image file: c7dt04805j-s1.tif
Scheme 1 Three pathways for sulfur-mustard destruction.

The other major class, nerve agents, are organophosphonate compounds that were originally developed as pesticides until their highly toxic nature was recognised. Nerve agents can be divided into two main classes: non-persistent G- (e.g. Sarin) and persistent V- (e.g. VX) series, where the persistence relates to the relative ease of degradation or propensity to remain in the environment.

Traditional routes for decontamination of VX have centred arounds its susceptibility towards nucleophilic attack, but again the control of product formation is imperative. In the simplest case addition of H2O yields several products,18,19 but the formation of EA-2192 is of concern as it is nearly as toxic as VX and is less reactive towards further nucleophilic attack (Scheme 2).10

image file: c7dt04805j-s2.tif
Scheme 2 Pathways for VX destruction by hydrolysis.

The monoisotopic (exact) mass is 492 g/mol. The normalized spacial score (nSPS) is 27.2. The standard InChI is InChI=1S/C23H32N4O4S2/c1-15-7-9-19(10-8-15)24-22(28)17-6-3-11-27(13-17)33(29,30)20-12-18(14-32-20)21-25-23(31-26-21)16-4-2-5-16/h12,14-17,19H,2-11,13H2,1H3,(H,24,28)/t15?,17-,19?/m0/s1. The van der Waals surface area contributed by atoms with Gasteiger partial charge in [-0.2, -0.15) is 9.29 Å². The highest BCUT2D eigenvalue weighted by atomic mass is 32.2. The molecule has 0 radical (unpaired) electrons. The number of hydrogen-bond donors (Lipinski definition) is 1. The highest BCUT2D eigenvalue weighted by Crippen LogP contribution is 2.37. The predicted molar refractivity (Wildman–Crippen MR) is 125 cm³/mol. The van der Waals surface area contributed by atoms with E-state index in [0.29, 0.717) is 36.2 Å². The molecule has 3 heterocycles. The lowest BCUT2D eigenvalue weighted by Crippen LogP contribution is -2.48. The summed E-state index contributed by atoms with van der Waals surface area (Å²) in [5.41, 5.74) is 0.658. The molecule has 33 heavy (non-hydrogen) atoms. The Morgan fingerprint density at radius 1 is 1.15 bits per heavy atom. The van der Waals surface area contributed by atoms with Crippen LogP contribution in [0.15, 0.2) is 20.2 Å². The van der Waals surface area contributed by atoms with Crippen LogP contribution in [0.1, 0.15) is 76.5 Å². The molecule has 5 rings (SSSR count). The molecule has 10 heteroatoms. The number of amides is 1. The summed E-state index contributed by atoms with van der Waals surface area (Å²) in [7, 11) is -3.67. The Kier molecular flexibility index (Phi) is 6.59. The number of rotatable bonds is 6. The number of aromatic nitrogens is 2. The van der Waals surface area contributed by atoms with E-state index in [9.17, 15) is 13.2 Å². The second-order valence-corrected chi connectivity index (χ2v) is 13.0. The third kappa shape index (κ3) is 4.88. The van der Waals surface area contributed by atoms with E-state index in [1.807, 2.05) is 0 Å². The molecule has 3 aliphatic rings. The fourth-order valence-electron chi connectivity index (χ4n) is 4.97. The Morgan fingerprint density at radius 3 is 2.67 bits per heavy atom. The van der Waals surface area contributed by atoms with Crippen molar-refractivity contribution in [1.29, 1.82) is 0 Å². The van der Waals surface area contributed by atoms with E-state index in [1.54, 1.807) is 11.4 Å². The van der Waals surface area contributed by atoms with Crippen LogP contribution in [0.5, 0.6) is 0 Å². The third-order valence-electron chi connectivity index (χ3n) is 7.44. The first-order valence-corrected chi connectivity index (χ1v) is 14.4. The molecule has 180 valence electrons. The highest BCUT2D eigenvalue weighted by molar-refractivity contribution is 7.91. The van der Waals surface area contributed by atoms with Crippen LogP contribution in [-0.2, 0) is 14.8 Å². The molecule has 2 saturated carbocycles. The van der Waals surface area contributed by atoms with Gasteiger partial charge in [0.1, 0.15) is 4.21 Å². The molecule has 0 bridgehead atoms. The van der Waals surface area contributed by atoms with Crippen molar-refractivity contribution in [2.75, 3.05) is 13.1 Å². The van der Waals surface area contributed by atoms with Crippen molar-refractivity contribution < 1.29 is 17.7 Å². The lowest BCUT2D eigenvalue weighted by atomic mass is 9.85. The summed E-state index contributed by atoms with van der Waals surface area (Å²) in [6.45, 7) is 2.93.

N-Heterocyclic carbenes (NHCs) have transformed modern organometallic chemistry.20 The strongly Lewis basic σ-donor ligands have been shown to bind to many metals leading to widespread applications, notably their use in homogeneous catalysis with late transition metals for alkene metathesis and C–C coupling reactions.21 In relation to decontamination and demiliterisation of CW agents, the range of reactivity available to NHCs and their highly tuneable nature makes them attractive candidates for these processes due to their ability to act as strong nucleophiles in organocatalysis, as well as organic bases.22 Oxidative CWA destruction pathways can also be considered in combination with right choice of metal centre. Many coinage metal NHC complexes made for medicinal applications display very high water stability,23 while homogeneous catalysts based on Pd and V show both a high stability towards oxidation24–28 and great efficacy as oxidation catalysts,29–31 in particular vanadium doped silica has been previously shown to be effective for the oxidation of CEES. The redox couple of VO2+/VO2+ (vanadyl) complexes is +1.00 V,32 and it has been demonstrated that the complex VOCl3(IMes) is air-stable.33

We have been studying the cooperative reactivity of metal–NHC complexes in which the metal–C bond is relatively labile, and can give rise to reactions of both the metal and NHC. We have previously shown a range of carbon–element bond formation and cleavage reactions.34–36